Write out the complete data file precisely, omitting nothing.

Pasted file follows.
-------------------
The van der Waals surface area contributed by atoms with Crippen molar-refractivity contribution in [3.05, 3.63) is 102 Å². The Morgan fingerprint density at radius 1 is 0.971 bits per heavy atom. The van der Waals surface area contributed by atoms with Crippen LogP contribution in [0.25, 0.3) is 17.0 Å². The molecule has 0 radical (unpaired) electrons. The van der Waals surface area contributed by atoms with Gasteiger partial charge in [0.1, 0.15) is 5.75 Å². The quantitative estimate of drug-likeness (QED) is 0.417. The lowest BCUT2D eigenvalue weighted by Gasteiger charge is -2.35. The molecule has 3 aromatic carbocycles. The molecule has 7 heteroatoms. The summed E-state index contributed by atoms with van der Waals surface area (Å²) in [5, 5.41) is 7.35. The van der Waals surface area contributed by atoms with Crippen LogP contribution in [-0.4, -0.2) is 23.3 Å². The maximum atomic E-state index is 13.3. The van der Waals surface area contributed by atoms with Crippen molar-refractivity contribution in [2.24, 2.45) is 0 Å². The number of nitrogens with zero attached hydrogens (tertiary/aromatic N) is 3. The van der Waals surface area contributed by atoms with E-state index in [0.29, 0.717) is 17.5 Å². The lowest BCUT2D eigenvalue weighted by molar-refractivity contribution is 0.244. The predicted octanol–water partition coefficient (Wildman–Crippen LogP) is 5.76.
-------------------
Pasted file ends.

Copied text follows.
The van der Waals surface area contributed by atoms with Crippen molar-refractivity contribution in [3.05, 3.63) is 102 Å². The Morgan fingerprint density at radius 1 is 0.971 bits per heavy atom. The van der Waals surface area contributed by atoms with Crippen LogP contribution in [0.25, 0.3) is 17.0 Å². The molecule has 0 radical (unpaired) electrons. The van der Waals surface area contributed by atoms with Gasteiger partial charge in [0.1, 0.15) is 5.75 Å². The quantitative estimate of drug-likeness (QED) is 0.417. The lowest BCUT2D eigenvalue weighted by Gasteiger charge is -2.35. The molecule has 3 aromatic carbocycles. The molecule has 7 heteroatoms. The summed E-state index contributed by atoms with van der Waals surface area (Å²) in [5, 5.41) is 7.35. The van der Waals surface area contributed by atoms with Crippen LogP contribution in [-0.4, -0.2) is 23.3 Å². The maximum atomic E-state index is 13.3. The van der Waals surface area contributed by atoms with Crippen molar-refractivity contribution in [2.24, 2.45) is 0 Å². The number of nitrogens with zero attached hydrogens (tertiary/aromatic N) is 3. The van der Waals surface area contributed by atoms with E-state index in [0.29, 0.717) is 17.5 Å². The lowest BCUT2D eigenvalue weighted by molar-refractivity contribution is 0.244. The predicted octanol–water partition coefficient (Wildman–Crippen LogP) is 5.76.